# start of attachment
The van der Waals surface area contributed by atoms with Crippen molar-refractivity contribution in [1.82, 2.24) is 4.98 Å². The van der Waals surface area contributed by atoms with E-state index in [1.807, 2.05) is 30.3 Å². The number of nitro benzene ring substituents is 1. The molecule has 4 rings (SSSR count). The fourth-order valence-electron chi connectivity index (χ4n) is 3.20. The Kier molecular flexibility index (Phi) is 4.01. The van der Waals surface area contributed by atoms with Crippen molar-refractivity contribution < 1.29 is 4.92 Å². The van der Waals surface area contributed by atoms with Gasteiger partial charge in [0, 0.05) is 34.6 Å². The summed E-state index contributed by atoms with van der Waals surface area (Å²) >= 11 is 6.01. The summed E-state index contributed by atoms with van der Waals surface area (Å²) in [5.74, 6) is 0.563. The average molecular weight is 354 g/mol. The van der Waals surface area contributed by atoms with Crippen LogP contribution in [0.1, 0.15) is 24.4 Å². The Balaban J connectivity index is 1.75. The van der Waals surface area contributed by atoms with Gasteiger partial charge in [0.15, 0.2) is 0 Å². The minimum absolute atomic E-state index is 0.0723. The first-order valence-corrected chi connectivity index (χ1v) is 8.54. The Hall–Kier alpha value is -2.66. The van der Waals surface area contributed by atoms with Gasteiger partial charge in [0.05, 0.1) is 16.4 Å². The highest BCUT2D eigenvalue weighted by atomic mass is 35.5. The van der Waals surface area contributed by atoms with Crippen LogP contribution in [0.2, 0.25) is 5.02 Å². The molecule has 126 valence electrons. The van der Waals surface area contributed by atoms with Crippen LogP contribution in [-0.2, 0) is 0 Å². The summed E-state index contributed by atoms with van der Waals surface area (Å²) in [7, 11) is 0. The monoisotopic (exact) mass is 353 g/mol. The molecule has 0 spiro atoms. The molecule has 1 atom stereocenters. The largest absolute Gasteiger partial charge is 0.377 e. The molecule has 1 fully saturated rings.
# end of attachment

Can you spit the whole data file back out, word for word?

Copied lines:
The van der Waals surface area contributed by atoms with Crippen molar-refractivity contribution in [1.82, 2.24) is 4.98 Å². The van der Waals surface area contributed by atoms with E-state index in [1.807, 2.05) is 30.3 Å². The number of nitro benzene ring substituents is 1. The molecule has 4 rings (SSSR count). The fourth-order valence-electron chi connectivity index (χ4n) is 3.20. The Kier molecular flexibility index (Phi) is 4.01. The van der Waals surface area contributed by atoms with Crippen molar-refractivity contribution < 1.29 is 4.92 Å². The van der Waals surface area contributed by atoms with Gasteiger partial charge in [0, 0.05) is 34.6 Å². The summed E-state index contributed by atoms with van der Waals surface area (Å²) >= 11 is 6.01. The summed E-state index contributed by atoms with van der Waals surface area (Å²) in [5.74, 6) is 0.563. The average molecular weight is 354 g/mol. The van der Waals surface area contributed by atoms with Crippen LogP contribution in [0.1, 0.15) is 24.4 Å². The Balaban J connectivity index is 1.75. The van der Waals surface area contributed by atoms with Gasteiger partial charge in [0.15, 0.2) is 0 Å². The minimum absolute atomic E-state index is 0.0723. The first-order valence-corrected chi connectivity index (χ1v) is 8.54. The Hall–Kier alpha value is -2.66. The van der Waals surface area contributed by atoms with Gasteiger partial charge in [0.05, 0.1) is 16.4 Å². The highest BCUT2D eigenvalue weighted by atomic mass is 35.5. The van der Waals surface area contributed by atoms with Crippen LogP contribution in [0.2, 0.25) is 5.02 Å². The molecule has 126 valence electrons. The van der Waals surface area contributed by atoms with Crippen LogP contribution in [-0.2, 0) is 0 Å². The summed E-state index contributed by atoms with van der Waals surface area (Å²) in [7, 11) is 0. The monoisotopic (exact) mass is 353 g/mol. The molecule has 0 spiro atoms. The molecule has 1 atom stereocenters. The largest absolute Gasteiger partial charge is 0.377 e. The molecule has 1 fully saturated rings.